Evan Reiss strains curds from a batch of Mountain Home Farm’s ricotta cheese. Whey is fed to the farm’s pigs.

With butter making comes buttermilk. Mountain Home Farm’s buttermilk is bottled in plastic bottles labeled “Vermont Grade A True Buttermilk from Pastured Cows.” It wholesales at $2 a pint and retails at $2.75. When there is extra buttermilk, the farm’s three or four pigs enjoy it as well as whey left over from ricotta cheese making. (From dairy byproducts and pasture – no grain – Harris and Reiss are able to raise three or four pigs every seven to eight months.)

Lindsay Harris with the vat in which 30 gallons of part-skim milk is turned into ricotta cheese.

To market

Mountain Home Farm butter, buttermilk and ricotta were first available for sale in March 2014. All are now sold in eight local markets and are also distributed regionally by Black River Produce. Butter always sells out. To date, ricotta sales are about 50 percent and buttermilk 60 percent.

Bright yellow butter churned from the milk of Mountain Home Farm’s grass-fed cows.Photos by Jessica Bongard.

Farmers markets have not been a productive source of sales for Mountain Home Farm’s dairy products, and Harris now limits them to one or two a season. An organized, well-presented display seems to attract more samplers than buyers. Beef and pork, slaughtered at Vermont Packing House, is available for sale at the farm.

Kickstarter campaign

Project funding for the farm is being facilitated through Kickstarter. Although the fundraising site has not yet been widely used for farming projects, that could be changing. To qualify for funding through Kickstarter, projects must create something to share with others, be honest and clearly presented and must not fundraise for charity, offer financial incentives or involve prohibited items. Since it began in 2009, Kickstarter reports that almost 8 million people from around the world have pledged more than $1.5 billion to some 200,000 projects. Harris and Reiss knew of Kickstarter from Vermont Public Radio reports and were encouraged to pursue a request for funding by friends, family and by customers. Having purchased raw milk for some seven years, Harris’ customers, she said, felt a strong connection with her food and her farm. “They knew Evan and I needed help,” Harris said. “In the end, people who believe in what we do had a way to express that through Kickstarter.”

Unlike buttermilk sold in stores which is often cultured skim milk, Mountain Home Farm True Buttermilk is the liquid that comes away from the fat in the churn.

To implement their goals of operating a grass-fed dairy producing butter, buttermilk and ricotta, Harris and Reiss needed about $10,000 more than originally anticipated for start-up. They chose a 30-day funding period, which ran from August 21 to September 20, 2014. Within that period, 130 Mountain Home Farm backers pledged $10,017.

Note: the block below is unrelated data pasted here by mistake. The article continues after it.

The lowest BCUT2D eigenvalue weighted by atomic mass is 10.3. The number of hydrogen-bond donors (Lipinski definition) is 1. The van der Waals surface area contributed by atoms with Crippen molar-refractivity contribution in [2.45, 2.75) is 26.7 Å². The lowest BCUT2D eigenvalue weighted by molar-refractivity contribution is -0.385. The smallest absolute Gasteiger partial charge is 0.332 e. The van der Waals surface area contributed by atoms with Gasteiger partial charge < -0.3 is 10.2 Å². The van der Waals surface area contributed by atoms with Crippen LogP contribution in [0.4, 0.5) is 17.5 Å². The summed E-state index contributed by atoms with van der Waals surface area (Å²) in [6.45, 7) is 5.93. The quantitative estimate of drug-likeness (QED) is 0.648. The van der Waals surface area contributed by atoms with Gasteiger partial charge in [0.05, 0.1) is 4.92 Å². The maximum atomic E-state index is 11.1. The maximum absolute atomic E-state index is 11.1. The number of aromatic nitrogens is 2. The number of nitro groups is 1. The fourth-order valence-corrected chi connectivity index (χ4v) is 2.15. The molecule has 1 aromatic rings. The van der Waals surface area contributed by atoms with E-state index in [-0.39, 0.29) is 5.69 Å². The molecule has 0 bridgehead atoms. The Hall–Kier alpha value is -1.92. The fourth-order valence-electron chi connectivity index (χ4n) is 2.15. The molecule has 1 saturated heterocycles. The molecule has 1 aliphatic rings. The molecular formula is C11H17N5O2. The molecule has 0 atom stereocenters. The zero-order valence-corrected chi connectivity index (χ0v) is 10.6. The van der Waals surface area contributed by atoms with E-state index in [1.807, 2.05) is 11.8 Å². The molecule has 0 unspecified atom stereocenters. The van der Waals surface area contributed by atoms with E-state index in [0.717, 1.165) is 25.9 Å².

Kickstarter is an all-or-nothing funding source. Had they received pledges of $9,999 rather than the $10,000 they set as their goal, neither Harris and Reiss nor Kickstarter would have received funds. Donors included family, friends, friends of family, customers of their former raw milk business, and total strangers from as far away as California and northern Quebec. About 40 percent of the contributors were Vermonters. Kickstarter released the funds about two weeks after the close of the funding period. Harris and Reiss received $10,017 minus Kickstarter’s 5 percent fee on total funds and minus 3 to 5 percent credit card processing fees.

Part skim milk is used to make Mountain Home Farm hand-dipped ricotta cheese.

Harris and Reiss began their Kickstarter campaign by writing about their plan to make butter from the milk of their grass-fed cows. They also submitted photos (taken by a professional photographer in return for farm products) and a video Reiss made. The video introduced Reiss and Harris, their cows and their project.

Kickstarter requires donors receive a reward. Rewards are often samples of the created project, and 25 backers who contributed $100 to Mountain Home Farm each received one-half pound of butter. Donors of lesser amounts ranging from $10 to $50 received rewards ranging from a picture post card to packets of note cards featuring the farm’s cows. A $1,000 donor received 6 pounds of butter, 5 pounds of on-farm-slaughtered and smoked bacon, and a framed photo of “one of our glorious, grass-fed cows.” Had there been a $2,500 backer, he or she could have been hosted for “a full farm experience” including farm tour, butter churning demonstration, “farm supper featuring our incredible nutrient-dense foods and spirited conversation plus many hand-made dairy products, meats and fruits to take home.”

Part of a backer’s joy in contributing to Kickstarter comes in seeing a project to which they contributed progress toward its stated goal. Thus part of donees’ responsibility in accepting Kickstarter funds is to keep donors apprised of progress. Along with their Kickstarter appeal, Harris and Reiss established a Facebook page. Here the two can keep friends and contributors, now numbering about 500, up to date with the farm’s activities.

“We really did not want to have to ask for money, and I was worried about the commitment, the rewards to donors, and the time investment,” Harris said. However, in the end, she found putting together the request took about 20 hours. “Asking for contributions was a very humbling experience – but it worked out great.”

For further information

Facebook: http://www.facebook.com/mountainhomefarm?fref=ts
Kickstarter: http://www.kickstarter.com
Mountain Home Farm’s Kickstarter story: http://www.kickstarter.com/projects/11805909/mountain-home-farm-grow-an-all-grass-dairy-farm/description
Surge milkers: http://www.surgemilker.com/history.html – Hamby Dairy Supply

Cover Photo by Kathleen Hatt